What is striking from the results is the complete lack of consensus when investors are presented with the below statements
Whether a question of continued commitment to core in the face of tightening yield; or whether Europe’s peripheral economies can deliver the real estate fundamentals to support investment appetite, or whether the traditional fund model is sustainable.
Areas where there are signs of emerging consensus include: the need to shift up the risk-return curve to secure investment opportunities and the impact of political and regulatory changes.
More than half (52%) of respondents believe their investment strategies are protected from political conflict; 69% expect they will need to review their tax structures in the face of increasing reputational and regulatory pressure. What is apparent from these results is that our respondents are keeping all options open and are evolving into more flexible and agile organisations to meet the emerging challenges that the real estate industry throws at them.
The traditional real estate fund model is unsustainable in the face of increasing capital allocations by more adaptable investors
While the fund model receives a vote of confidence from 44% of our respondents, this is less comforting when compared with the 60% of respondents that currently utilise a fund vehicle in some format. What is clear is that our funds and fund managers are facing an increasing volume of challenges (demand for different products, margin pressure, regulatory changes just to name a few) and need to adapt to the ‘new normal’. However, they also are a great source of knowledge and experience and are finding new ways to put this to work.
I will look for value in higher risk (compared with my current risk profile) asset classes and geographies as prime is too expensive
Again these results demonstrate the increased adaptability that is becoming key to performing at the institutional end of the real estate investment market. It also shows some caution being exercised as they consider their options. Again there is little correlation between the type of investor and the approach to this potential strategy.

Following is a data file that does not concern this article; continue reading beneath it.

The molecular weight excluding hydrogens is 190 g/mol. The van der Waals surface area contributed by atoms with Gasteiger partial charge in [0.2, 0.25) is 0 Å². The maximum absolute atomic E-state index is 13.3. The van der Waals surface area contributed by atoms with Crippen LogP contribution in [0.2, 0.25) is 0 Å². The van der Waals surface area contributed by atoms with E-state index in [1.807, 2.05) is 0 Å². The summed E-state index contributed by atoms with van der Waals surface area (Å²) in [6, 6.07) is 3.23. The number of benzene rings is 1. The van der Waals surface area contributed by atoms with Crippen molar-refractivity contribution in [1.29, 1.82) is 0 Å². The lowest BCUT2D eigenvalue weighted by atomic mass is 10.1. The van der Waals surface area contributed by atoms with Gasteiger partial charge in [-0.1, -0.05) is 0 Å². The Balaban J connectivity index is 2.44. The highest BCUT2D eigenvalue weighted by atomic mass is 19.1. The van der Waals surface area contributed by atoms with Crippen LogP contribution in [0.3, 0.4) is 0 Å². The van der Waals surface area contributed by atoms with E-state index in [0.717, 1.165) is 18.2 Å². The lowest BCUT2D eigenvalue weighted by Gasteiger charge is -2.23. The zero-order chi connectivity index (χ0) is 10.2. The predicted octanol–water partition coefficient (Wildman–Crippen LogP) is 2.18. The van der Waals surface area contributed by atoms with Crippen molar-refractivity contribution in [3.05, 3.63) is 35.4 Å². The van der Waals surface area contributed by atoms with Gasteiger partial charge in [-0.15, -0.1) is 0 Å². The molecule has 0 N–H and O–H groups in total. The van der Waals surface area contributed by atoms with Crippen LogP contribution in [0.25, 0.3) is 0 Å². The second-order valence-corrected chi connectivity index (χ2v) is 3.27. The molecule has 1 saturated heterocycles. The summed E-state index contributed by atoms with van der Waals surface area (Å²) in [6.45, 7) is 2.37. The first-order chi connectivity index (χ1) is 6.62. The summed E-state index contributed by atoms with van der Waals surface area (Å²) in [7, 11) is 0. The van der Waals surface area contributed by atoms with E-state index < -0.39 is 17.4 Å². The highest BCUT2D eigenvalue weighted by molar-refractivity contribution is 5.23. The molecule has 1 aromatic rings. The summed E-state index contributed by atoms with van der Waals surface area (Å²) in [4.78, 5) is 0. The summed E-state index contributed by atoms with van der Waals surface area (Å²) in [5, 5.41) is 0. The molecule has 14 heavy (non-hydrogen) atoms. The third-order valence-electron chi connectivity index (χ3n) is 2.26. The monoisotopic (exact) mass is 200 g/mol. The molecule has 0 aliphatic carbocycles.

I will continue to invest in prime assets providing income security even if expensive
While the spread is largely consistent with the breadth of primary investment strategies deployed by our respondents, the commitment to the prime/core strategy is significantly lower than the 75% discussed earlier. This would indicate the potential for further shifts to more opportunistic investments or other alternatives such as infrastructure in the foreseeable future.
Europe’s peripheral economies (Ireland, Spain, Italy and Portugal) lack the real estate fundamentals to support the current appetite for investment opportunities
While potentially concerning that the perception surrounding these real estate fundamentals is not more aligned across our respondents, we believe this is a further sign of the increasingly opportunistic approach taken by many of these investors. With few European markets out of bounds, investors appear to be confident that opportunities can be found.
Prime cities (London, Paris, NewYork, Hong Kong, Singapore) cannot avoid a bubble given the wall of capital targeting investment opportunities
While skewed in favour of general agreement, again there is a significant proportion that are not concerned about bubbles. Yet again, the respondents opting for ‘disagree’ represent a cross-section of our respondent base.
Investment opportunities in core cities will decline as the large global investors take longer hold periods
Comparing these results to the target hold periods considered earlier, there is a clear correlation between the two sets of results with the volume of ‘disagrees’ equalling the volume of respondents holding assets for five to 10 years. The increasing trend towards opportunistic or mixed strategies is likely to lead to more flexible investment plans for particular investments, enabling realisation of capital growth if the price is right.
Political conflict is having an increasing impact on our investment strategy
Given the extent of political conflict, prevailing one might have expected a rather different result. However, a core strategy hinges on security and stability and therefore relative to the wider world the exposure of our respondents to political uncertainty is indeed limited.
We will need to review our tax structure in the face of increasing reputational and regulatory pressure
As the OECD continues to work on its base erosion and profit-shifting project, and governments around the world place increasing focus on their country’s tax, the tax and regulatory landscape is becoming increasingly complex. The complexity is likely to correlate with the geographical spread of investments and investors’ tax status. Our respondents include sovereign wealth funds, pension funds and insurance funds among others and it is arguable that a number of these will have already engaged with the new regulatory landscapes. The tax transparent status of the SWFs is also likely to limit the impact of the closing of potential loop holes compared with other traditional investors.